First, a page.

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Lakers employees reportedly did not go to HR about Magic Johnson because they ‘feared even taking it to that level, and what might happen to them if they did so’

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Magic Johnson is using his non-existent record with HR as his defense to the ESPN story on the Lakers, but there’s more to this beyond the surface level.

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NBA: Portland Trail Blazers at Los Angeles Lakers Richard Mackson-USA TODAY Sports

The public perception of Earvin “Magic” Johnson has changed drastically, at least in some circles. Following Johnson’s abrupt and arguably unprofessional exit from the Lakers in April, Baxter Holmes of ESPN released a story on what working with Johnson was like, and it didn’t paint him in a favorable light, to say the least.

Johnson was quick to deny allegations of abuse while making an appearance on ESPN’s “SportsCenter” on Tuesday, saying that he has never been called into an HR office in the 35 years he’s been a business owner. While that may be true, it’s not as simple as that, according Holmes.

Shortly after Johnson’s appearance on SportsCenter, Holmes got the opportunity to defend his reporting, and he said that Lakers employees told him they were afraid to go to HR about Johnson out of fear of losing their jobs:

“The first thing that comes to mind for me, is a comment from a staffer made regarding the day that Earvin was hired. And this staffer said ‘I feel like the building would have to burn down for him (Johnson) to lose his job,’ and it was this staffer’s way of describing the power, the stature and the deep ties that Earvin has to the Lakers.

“And other staffers would tell me this, too, that they feared even going to human resources, and this was mentioned in the article, for fear that standing up to him would do nothing. It would mean nothing. And so him saying that he was never called into HR’s office, no complaints were filed, I understand that because I heard several employees describe how much they feared even taking it to that level, and what might happen to them if they did so.”

In a later appearance on ESPN’s “The Lowe Post,” Holmes also outlined how deep his reporting was, as well as sharing more on what his sources were telling him about what it was like to work for Johnson:

”I talked to more than two dozen people in and around the organization and close to the team, but they would describe this duality to him, this “Earvin” and this “Magic.” People would talk about everybody being pins and needles around him, everybody is on edge. I think somebody said to me at some point ‘you’re never in a conversation with him where you don’t feel like he’s threatening you, or your job, and questioning you.’

“On top of all that, there was this overall, overarching — again, based on my reporting — this division between Rob and Earvin, and everybody else. And (a mentality of) ‘you’re either with us, or your against us.’ The notion about him saying ‘we don’t make mistakes,’ staffers found that particular comment funny given that he would go on TV and make these remarks that would trigger tampering investigations and cost the team a significant amount of money.”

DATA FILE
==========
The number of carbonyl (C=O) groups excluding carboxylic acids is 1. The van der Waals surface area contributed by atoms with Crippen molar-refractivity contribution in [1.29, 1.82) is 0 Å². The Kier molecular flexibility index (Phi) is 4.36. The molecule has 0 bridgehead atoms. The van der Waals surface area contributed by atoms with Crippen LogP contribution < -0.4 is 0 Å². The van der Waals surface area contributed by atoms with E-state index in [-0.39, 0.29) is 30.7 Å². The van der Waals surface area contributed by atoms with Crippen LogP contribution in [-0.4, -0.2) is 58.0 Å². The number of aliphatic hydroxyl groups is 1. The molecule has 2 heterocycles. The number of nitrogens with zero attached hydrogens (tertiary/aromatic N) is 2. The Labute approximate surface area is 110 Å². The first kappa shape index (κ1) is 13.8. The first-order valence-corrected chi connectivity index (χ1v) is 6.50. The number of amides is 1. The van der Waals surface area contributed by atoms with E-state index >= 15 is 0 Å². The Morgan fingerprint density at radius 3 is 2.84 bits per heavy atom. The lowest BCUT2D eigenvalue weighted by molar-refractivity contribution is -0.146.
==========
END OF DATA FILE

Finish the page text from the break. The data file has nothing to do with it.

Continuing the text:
Other sources also shared even more stories about Johnson that either didn’t make the story, or were only shared after it was published:

“There were other interactions with staffers that were described to me as berating that didn’t make the story. I also heard from people yesterday who had interacted with him. I won’t go two deep into this, but they just said ‘that dual side to him is very real.’ And there would be silence after that. So I feel like I’m on pretty solid ground about my reporting there.”

Now, it’s not our job to say who’s telling the truth and who’s not, but allegations of this nature don’t get published without extensive vetting from editors, and probably ESPN’s legal team as well. There is a reason this story has been rumored since the day Johnson stepped down but didn’t come out until over a month later. When stuff like this is leaking out, it’s clear there are at least a few people that worked there, or still work there, that felt that way.

That alone is reason for concern, and would seem to require at least an apology from Johnson.

Instead, Johnson deflected almost all accountability and expressed no regret for the way he went about his business during his time with the Lakers, which has been his modus operandi since leaving the organization. For the guy that’s ranked fifth all-time for assists in the NBA, he’s acted pretty selfishly as of late.

For more Lakers talk, subscribe to the Silver Screen and Roll podcast feed on iTunes, Spotify, Stitcher or Google Podcasts. You can follow Christian on Twitter at @RadRivas.